Ford (F) - Get Report  , the No. 2 U.S. vehicle producer, said it will idle its Kansas City, Mp., truck plant that builds Ford Transit vans and F-Series full-size pickups for one week in early January to trim inventories of unsold vehicles on dealer lots.

The move comes on the heels of announcements from No. 1 U.S. carmaker General Motors (GM) - Get Reportthat it is idling five U.S. sedan plants and reducing work shifts to one from two at the automaker's Detroit Hamtramck sedan assembly plant.

The slowdowns by the two top U.S. automakers come at a time when analysts have been watching carefully for signs that consumer demand for vehicles is softening, following seven years of expansion. But adjustments in output by Ford and GM also reflect a longstanding hometown rivalry marked by bids to gain market share.

John Mendel, a former Ford executive now in charge of Honda's (HMC) - Get Report North American operations, said on Tuesday night that the Japanese automaker is "just fine" with the state of consumer demand for cars in the U.S. Mendel was in Detroit to host a preview of Honda's new Odyssey minivan, which will debut in early January in Detroit.

"Everyone is saying demand has stalled," Mendel said. "If that means we're staying in a market of more than 17 million vehicles sold, I'll take it."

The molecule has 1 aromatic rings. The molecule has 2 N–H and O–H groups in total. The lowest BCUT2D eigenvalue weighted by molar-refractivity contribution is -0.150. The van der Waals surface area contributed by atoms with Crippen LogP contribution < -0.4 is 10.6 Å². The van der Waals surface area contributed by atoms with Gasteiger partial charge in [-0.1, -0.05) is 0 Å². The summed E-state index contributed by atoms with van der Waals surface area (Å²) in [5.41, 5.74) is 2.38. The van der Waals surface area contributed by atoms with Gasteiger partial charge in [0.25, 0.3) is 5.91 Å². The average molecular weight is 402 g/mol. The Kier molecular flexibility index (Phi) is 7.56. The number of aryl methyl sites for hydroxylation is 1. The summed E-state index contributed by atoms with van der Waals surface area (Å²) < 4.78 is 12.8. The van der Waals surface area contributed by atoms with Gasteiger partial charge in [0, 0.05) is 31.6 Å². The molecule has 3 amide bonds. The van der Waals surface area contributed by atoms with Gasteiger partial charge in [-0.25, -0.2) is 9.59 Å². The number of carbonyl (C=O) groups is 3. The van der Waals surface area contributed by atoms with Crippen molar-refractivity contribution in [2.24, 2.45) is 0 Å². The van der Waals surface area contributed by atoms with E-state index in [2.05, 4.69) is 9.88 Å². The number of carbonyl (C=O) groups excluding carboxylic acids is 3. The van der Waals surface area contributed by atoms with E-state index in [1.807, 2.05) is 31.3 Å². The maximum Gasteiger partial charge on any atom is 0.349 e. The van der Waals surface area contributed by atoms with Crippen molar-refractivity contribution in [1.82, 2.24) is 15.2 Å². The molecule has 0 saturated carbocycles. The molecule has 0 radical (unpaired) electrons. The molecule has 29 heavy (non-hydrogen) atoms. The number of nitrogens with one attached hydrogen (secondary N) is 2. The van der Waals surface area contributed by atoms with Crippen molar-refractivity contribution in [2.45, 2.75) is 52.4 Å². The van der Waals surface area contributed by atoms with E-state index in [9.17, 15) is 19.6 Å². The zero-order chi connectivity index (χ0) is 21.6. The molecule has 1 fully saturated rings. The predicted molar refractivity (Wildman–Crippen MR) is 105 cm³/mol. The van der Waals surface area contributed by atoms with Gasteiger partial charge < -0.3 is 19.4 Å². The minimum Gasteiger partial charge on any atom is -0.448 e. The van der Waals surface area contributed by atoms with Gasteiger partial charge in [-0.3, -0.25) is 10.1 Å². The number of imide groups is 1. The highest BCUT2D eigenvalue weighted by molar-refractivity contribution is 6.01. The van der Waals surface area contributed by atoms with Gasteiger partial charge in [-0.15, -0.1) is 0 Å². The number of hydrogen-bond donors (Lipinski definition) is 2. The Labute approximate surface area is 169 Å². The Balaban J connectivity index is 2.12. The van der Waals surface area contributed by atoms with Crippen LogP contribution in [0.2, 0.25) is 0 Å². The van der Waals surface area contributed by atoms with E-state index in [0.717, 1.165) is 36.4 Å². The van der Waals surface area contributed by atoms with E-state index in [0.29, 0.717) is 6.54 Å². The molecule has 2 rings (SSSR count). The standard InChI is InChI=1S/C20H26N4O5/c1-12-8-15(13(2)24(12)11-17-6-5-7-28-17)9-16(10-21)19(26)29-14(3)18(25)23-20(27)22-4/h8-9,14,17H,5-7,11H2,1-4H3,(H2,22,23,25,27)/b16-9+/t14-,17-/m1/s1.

Ford and GM strive to maintain reasonably tight inventories so they won't be forced to cut prices -- tactics that could boomerang against their share prices and hurt the resale value of vehicles. Ford and GM also are trying to wean themselves away from too many sales of discounted vehicles to daily-rental fleets, another short-term tactic for maintaining market share that Wall Street analysts counsel against.

GM currently leads the U.S. automotive market with a 17.2% share, compared with Ford's 14.9% share. Toyota (TM) - Get Report follows at 13.9% and Fiat Chrysler Automobiles (FCAU) - Get Report with 13% through the end of November.

Honda, with 9.3% of the U.S. market, tends to discount its vehicles less than GM and Ford and avoids sales to daily-rental and other fleets, mostly to keep resale values high, a tenet of the automaker's value proposition to consumers. "We know that a strong resale value is something Honda customers have come to expect," Mendel said.

Honda, which also builds motorcycles, remains the only global automaker that has never posted an annual loss.

Ford and GM sorely wish to prove to investors that the huge losses both suffered in the global financial crisis -- resulting in GM's chapter 11 filing in 2009 -- won't be repeated the next time the U.S. vehicle market goes south. That's why every telltale sign that the market could be turning down - such as a week's shutdown at a Ford plant in Kansas City -- commands so much attention.

Doron Levin is the host of "In the Driver Seat," broadcast on SiriusXM Insight 121, Saturday at noon, encore Sunday at 9 a.m.

This article is commentary by an independent contributor. At the time of publication, the author held no positions in the stocks mentioned.